The Japanese art of folding paper into decorative shapes empowers tribals with the knowledge of mathematics
Counting on origami
A GROUP of adivasis in Chattisgarh, Madhya Pradesh, are confident that they will no longer be cheated by the patwari. Shedding centuries of mathematical ignorance, the tribals have grasped the concepts of the weights and measures, with the help of origami -- traditionally associated with creating beautiful figures by folding paper.
Ravindra Keskar, an electronics engineer, has been using this novel tool in educationally-backward areas to help schoolchildren struggling with mathematics. "Origami is the embodiment of the essence of mathematics, which is discipline, creation and beauty," he says. "Paper-folding shows that mathematics has physical presence and excitement."
Keskar demonstrates the creation of circles, triangles, squares and cones from single sheets of paper that are not cut or glued. These models are used to explain concepts of volume and area. Complicated problems are taken up through origami for a more advanced class. The relationship between variables can also be explained through origami. Says Keskar, "By showing the relationship between variables such as land, water, forests and population, the concept of resource conservation can be explained."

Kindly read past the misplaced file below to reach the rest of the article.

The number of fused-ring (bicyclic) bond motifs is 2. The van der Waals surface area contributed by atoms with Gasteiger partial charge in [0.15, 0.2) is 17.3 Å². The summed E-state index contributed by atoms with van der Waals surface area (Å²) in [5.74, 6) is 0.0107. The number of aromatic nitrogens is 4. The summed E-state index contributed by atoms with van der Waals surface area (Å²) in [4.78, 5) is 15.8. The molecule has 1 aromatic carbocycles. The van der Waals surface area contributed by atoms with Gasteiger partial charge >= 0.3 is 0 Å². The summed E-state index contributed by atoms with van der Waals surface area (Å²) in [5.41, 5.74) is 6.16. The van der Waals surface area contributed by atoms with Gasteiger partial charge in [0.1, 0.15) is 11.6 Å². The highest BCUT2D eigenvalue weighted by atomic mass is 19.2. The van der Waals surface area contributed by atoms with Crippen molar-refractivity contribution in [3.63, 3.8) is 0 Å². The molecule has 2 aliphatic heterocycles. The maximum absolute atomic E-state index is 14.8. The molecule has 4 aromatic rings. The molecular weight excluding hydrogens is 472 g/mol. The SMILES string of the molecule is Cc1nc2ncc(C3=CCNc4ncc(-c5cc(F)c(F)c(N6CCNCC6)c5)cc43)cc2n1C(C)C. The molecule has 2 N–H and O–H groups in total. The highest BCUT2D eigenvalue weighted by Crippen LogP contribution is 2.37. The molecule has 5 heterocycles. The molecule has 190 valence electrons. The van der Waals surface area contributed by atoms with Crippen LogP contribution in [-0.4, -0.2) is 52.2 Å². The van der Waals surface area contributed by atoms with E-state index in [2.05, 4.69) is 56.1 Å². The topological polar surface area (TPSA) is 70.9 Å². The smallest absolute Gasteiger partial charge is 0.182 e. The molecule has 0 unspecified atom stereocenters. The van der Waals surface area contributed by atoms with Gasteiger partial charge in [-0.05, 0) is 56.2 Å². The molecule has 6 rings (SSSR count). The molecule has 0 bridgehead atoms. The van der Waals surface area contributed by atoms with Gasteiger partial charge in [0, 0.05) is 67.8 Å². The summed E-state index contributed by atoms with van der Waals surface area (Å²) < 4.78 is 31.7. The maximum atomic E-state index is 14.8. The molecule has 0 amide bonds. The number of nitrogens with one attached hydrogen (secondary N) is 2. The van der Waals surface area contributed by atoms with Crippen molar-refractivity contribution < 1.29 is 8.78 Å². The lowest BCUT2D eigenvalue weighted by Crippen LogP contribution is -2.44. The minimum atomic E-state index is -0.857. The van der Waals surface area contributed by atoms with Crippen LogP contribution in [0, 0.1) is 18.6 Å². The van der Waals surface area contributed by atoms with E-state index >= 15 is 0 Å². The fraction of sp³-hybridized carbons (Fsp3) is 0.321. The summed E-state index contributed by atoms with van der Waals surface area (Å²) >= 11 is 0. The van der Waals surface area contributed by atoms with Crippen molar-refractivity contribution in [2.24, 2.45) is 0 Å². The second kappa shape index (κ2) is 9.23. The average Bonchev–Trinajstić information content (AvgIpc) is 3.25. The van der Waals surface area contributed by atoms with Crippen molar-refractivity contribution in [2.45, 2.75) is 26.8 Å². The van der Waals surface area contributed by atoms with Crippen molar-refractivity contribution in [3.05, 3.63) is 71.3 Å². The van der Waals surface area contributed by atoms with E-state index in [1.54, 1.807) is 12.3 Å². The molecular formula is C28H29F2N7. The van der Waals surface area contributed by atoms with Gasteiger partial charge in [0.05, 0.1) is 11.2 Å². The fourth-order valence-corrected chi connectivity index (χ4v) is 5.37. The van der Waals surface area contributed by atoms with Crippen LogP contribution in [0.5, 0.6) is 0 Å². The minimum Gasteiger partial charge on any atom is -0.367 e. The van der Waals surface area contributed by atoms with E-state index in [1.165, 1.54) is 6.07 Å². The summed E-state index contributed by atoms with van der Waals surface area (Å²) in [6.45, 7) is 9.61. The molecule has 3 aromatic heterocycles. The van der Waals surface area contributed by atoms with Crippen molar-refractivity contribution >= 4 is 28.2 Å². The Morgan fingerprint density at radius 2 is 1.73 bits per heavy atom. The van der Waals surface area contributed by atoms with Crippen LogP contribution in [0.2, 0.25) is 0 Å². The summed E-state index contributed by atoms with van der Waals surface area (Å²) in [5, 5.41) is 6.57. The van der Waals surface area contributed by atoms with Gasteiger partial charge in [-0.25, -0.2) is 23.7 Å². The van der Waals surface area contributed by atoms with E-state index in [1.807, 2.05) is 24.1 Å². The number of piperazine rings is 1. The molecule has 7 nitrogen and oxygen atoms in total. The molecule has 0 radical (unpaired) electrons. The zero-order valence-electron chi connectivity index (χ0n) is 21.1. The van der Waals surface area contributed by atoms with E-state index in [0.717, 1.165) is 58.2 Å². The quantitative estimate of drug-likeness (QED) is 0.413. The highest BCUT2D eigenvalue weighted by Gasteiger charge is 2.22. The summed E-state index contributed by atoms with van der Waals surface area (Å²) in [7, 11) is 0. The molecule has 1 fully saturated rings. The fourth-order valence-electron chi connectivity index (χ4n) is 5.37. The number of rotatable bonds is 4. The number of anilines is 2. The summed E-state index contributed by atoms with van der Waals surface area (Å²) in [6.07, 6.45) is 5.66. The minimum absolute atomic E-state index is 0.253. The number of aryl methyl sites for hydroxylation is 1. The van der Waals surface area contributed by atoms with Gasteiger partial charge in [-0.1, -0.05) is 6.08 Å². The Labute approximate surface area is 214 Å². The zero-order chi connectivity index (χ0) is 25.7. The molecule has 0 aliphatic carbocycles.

Keskar realised the educative potential of the art in 1985, while working to psychologically rehabilitate child victims of the Bhopal gas disaster. Their eagerness persuaded him to carry the technique to schools all over the country. A scholarship from the National Council of Science and Technology Communication (NCSTC) in 1992 helped 46-year-old Keskar, who teaches electronics at the St Xavier Institute of Engineering, Bombay, to travel extensively. He has already held over 60 workshops on origami and trained about 2,000 people.
Keskar feels indebted to Sunder Rao, on whose book Mathematical Exercises in Paper Folding his knowledge is grounded. However, it was Keskar who transformed Rao's mathematical models into a practical, educational experience. At workshops organised in Raipur, Madhya Pradesh, by Disha -- a trust devoted to spreading education among tribals, backward classes and women -- participants were "made to understand the concept of measurement". Sixty-four year old Ahilyabai of Bharda village said that she learnt to measure the land that she has spent a lifetime tilling; Phekanbai of Maraud village and Sushila of Navagaon declared that they finally understood the difference between litres and kilograms.
Keskar, who was recently awarded NCSTC's 1994 national award for science popularisation, looks forward to setting up an institute to study ways of using origami productively.
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